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Alex Cross ***

Alex Cross, entertaining reboot and prequel to the adventures of Detective Alex Cross by James Patterson.

The reboot of the adventures of psychopathic murderers expert Alex Cross FBI adapting the novel by James Patterson Cross, I found it as entertaining and compelling as some of the previous adaptations of the stories of the movies Patterson starring Morgan Freeman. Rejuvenate the central character and bring into the past, telling how he started his career in psychopathic murderers hunting is a strategy that has already been implemented as standard in Hollywood franchises and here offers the same opportunities for landscape renovation without sacrificing the claim commercial previous adaptations. It's a perfectly legitimate way to work in an industrial environment and considering the film as entertainment product of evasion and served the public with some art but basically the same soul that qualifies a fast food restaurant or a production industry chain anything.

More and more commercial movies drowning in formulas such exploitation. But Alex Cross actually works very well, and even has several interesting issues to consider.

The first is the construction of his history working with the idea of ​​opposition and opponents. The first twenty minutes of projection remarkably complacent strike us with the characters and situations, but they are only a preparation for what comes next. And what comes next is usual in the series of detective stories with intriguing clues that usually qualify terrifying novels featuring Alex Cross: absolute extinction of all that complacency to sift the characters' lives brutally about the hour of footage and put the story in a different key, more action than intrigue. The theme of the contradiction is the starter of all time: the chase continues with a slow (and quite topical) chess scene in jail, the protagonist happiness alternates with the presentation of the villain, and within this , the abandoned church houses an extreme manifestation of violence in street fighting combat, whose squalor had the luxury decorated with blue and white colors of the next scene. That game with the sets back at the end of the film to the confrontation sequence protagonist / antagonist in a theatre about to fall apart.

Along with these features, the director of this reboot prequel to approach, Rob Cohen, has scrupulously respected both the pace and approach essential keys of intrigue in the previous films in the franchise, namely: Kiss the Girls (Gary Fleder, 1997) and Along Came a Spider (Lee Tamahori, 2001). So all the syrup poured over plot and characters in the first minute film reveals itself as a flypaper trap in their idyllic perfection that lies ahead a last section of the most active and interesting history, which comes to hunting and confrontation with the murderer, until a final vocation has clearly opened the door to a possible franchise.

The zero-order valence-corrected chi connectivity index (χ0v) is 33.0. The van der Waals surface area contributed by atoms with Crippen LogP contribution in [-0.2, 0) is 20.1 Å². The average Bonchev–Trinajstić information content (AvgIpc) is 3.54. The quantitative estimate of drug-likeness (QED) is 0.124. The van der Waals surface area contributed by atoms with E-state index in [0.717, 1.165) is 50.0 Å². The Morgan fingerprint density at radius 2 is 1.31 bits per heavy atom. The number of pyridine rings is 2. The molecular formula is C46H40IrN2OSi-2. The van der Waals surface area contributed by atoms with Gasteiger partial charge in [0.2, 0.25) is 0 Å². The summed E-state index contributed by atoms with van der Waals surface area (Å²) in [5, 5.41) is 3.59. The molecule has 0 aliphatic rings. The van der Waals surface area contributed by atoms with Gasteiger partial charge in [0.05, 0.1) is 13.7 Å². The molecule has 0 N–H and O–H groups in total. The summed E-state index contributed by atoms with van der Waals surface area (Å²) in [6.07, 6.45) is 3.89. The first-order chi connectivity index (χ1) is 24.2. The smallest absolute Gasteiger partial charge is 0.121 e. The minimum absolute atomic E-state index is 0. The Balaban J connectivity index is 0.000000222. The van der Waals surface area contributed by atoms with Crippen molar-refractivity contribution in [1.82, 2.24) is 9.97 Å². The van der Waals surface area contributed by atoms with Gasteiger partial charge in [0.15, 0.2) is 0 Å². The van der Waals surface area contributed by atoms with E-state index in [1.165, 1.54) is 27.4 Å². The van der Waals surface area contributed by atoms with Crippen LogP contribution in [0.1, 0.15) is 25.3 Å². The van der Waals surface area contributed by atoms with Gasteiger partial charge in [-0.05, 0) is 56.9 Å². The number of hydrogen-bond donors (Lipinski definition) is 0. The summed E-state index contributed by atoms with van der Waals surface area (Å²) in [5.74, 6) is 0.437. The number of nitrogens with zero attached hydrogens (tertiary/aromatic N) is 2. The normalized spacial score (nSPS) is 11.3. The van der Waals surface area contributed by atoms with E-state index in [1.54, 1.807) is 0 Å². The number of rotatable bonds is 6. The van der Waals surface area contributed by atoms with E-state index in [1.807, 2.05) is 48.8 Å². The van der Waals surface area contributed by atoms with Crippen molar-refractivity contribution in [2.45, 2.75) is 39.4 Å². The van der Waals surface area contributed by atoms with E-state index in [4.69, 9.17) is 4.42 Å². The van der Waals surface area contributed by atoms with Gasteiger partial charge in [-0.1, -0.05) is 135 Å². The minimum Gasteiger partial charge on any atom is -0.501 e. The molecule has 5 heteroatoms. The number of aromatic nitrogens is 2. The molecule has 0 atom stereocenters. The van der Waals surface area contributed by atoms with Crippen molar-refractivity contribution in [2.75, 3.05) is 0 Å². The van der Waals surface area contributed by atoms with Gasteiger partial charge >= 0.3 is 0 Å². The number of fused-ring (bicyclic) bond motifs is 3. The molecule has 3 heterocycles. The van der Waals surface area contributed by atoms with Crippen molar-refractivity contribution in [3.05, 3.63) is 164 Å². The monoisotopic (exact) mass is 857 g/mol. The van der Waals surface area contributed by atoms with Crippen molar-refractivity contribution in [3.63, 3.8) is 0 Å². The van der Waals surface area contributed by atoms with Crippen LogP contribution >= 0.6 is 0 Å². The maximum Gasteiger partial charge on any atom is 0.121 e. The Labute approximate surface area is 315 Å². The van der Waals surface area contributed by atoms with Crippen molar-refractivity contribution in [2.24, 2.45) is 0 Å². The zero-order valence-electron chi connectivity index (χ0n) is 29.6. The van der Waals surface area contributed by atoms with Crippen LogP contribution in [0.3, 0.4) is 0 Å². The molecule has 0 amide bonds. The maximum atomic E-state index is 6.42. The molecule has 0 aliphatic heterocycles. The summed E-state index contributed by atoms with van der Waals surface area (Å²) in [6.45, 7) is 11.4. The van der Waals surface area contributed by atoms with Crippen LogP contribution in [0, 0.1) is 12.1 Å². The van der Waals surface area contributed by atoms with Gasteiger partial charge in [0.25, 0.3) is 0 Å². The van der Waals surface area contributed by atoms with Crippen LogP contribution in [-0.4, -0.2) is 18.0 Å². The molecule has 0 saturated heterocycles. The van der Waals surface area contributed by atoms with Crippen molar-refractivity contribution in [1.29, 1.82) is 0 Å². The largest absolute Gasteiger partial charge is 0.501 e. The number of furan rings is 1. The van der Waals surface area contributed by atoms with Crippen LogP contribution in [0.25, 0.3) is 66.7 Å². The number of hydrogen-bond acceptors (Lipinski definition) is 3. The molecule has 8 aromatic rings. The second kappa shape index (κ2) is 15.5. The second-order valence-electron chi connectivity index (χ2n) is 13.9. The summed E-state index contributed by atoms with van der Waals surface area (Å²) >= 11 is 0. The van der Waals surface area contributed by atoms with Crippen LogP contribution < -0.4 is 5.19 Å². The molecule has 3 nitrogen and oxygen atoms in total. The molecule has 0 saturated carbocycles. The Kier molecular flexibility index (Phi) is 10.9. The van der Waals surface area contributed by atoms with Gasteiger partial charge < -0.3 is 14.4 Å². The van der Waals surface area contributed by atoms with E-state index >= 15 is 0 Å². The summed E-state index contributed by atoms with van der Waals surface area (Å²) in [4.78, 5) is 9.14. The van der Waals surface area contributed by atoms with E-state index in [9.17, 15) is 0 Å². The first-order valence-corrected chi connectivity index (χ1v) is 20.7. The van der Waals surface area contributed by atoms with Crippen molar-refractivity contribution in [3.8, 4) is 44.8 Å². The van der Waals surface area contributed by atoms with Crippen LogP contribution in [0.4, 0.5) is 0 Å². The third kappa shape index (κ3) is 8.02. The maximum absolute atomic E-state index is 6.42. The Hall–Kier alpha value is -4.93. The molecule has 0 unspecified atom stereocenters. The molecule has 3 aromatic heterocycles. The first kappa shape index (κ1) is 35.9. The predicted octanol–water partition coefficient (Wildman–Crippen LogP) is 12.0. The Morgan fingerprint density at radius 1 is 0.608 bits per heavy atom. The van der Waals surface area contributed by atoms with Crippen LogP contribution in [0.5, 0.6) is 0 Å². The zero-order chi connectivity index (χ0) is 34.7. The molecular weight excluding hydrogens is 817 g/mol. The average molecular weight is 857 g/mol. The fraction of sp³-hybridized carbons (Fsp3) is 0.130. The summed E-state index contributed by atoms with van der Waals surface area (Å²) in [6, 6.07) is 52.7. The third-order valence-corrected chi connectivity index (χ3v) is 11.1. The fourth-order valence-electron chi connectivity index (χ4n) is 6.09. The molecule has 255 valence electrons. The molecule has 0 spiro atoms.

So this story set in Detroit, before Cross joins the FBI, is a successful entertainment under the action film, played with that tone of tragedy that characterizes type bestseller novels characters and retells most interesting as his murderer, the executioner, the monster of the story, the Butcher of Sligo, played in a remarkable record by Matthew Fox, who in my opinion is the best of the film.

Along with all that and completing the puzzle, a partnership role or fellow sufferer but effortlessly filling his usual solvency Edward Burns, a few scenes topical as several of marital bliss, comfort the weeping girl, and devoted mother Confessor of the sins of the son ... And generally a topical puzzle "made in USA" to tame the saga of Alex Cross away from the edges more bitches of films like The Silence of the Lambs or Seven. It always has and it is repeated on this occasion.

So to finish watching this film it's clear that both of James Patterson novels like the movies that suit remains pitch that species domesticated disguised conservative mood false liberalism whereby the protagonist dialogue can become an avenger long as you are clear that this is allowed only in extreme circumstances and following a common good. Frankly, I prefer to style the typical argument Dirty Harry, John Wayne or Punisher, according to which makes it pay. And the pay bloodily. Eye for eye and tooth for tooth. Without smokescreens Pharisaic or right-thinking liberals. It is something that has always bothered me the character of Alex Cross: the guy just exercising avenger, but goes beyond progressive for life. Liam Neeson prefer distributing firewood without explanation in any of the two parts of Vengeance.

Why I insist that the most interesting is the villain, since his first appearance, that fighting all topics ballast accompanying the rest of the film, gets to float the argument and make it a spectacle worthy of escape and entertainment.

Miguel Juan Payán

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